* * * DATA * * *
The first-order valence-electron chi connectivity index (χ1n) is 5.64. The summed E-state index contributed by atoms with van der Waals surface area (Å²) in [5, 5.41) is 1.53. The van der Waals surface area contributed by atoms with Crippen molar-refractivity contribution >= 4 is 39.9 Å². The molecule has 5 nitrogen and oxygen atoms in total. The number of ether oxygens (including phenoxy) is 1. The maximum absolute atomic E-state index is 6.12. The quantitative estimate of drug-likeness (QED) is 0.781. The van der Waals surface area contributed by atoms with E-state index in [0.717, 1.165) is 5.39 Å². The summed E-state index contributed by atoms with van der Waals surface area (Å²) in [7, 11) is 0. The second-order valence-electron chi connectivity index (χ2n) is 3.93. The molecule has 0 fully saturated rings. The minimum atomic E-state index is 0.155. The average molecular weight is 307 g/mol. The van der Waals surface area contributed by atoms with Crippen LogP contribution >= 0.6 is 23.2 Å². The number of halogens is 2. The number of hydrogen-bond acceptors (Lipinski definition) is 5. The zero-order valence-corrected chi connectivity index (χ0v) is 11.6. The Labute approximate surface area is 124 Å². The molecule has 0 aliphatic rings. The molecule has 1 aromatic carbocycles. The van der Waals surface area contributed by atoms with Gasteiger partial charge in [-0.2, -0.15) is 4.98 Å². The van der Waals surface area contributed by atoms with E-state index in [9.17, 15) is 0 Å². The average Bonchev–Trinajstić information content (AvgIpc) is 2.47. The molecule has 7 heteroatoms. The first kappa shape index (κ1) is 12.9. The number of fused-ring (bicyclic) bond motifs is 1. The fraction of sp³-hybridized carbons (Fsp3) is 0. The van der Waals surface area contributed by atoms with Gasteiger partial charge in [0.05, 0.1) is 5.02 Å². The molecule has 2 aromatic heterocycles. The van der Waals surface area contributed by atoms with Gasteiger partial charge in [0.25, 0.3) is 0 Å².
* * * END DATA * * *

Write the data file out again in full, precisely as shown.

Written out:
The first-order valence-electron chi connectivity index (χ1n) is 5.64. The summed E-state index contributed by atoms with van der Waals surface area (Å²) in [5, 5.41) is 1.53. The van der Waals surface area contributed by atoms with Crippen molar-refractivity contribution >= 4 is 39.9 Å². The molecule has 5 nitrogen and oxygen atoms in total. The number of ether oxygens (including phenoxy) is 1. The maximum absolute atomic E-state index is 6.12. The quantitative estimate of drug-likeness (QED) is 0.781. The van der Waals surface area contributed by atoms with E-state index in [0.717, 1.165) is 5.39 Å². The summed E-state index contributed by atoms with van der Waals surface area (Å²) in [7, 11) is 0. The second-order valence-electron chi connectivity index (χ2n) is 3.93. The molecule has 0 fully saturated rings. The minimum atomic E-state index is 0.155. The average molecular weight is 307 g/mol. The van der Waals surface area contributed by atoms with Crippen LogP contribution >= 0.6 is 23.2 Å². The number of halogens is 2. The number of hydrogen-bond acceptors (Lipinski definition) is 5. The zero-order valence-corrected chi connectivity index (χ0v) is 11.6. The Labute approximate surface area is 124 Å². The molecule has 0 aliphatic rings. The molecule has 1 aromatic carbocycles. The van der Waals surface area contributed by atoms with Gasteiger partial charge in [-0.2, -0.15) is 4.98 Å². The van der Waals surface area contributed by atoms with E-state index in [9.17, 15) is 0 Å². The average Bonchev–Trinajstić information content (AvgIpc) is 2.47. The molecule has 7 heteroatoms. The first kappa shape index (κ1) is 12.9. The number of fused-ring (bicyclic) bond motifs is 1. The fraction of sp³-hybridized carbons (Fsp3) is 0. The van der Waals surface area contributed by atoms with Gasteiger partial charge in [0.05, 0.1) is 5.02 Å². The molecule has 2 aromatic heterocycles. The van der Waals surface area contributed by atoms with Gasteiger partial charge in [0.25, 0.3) is 0 Å².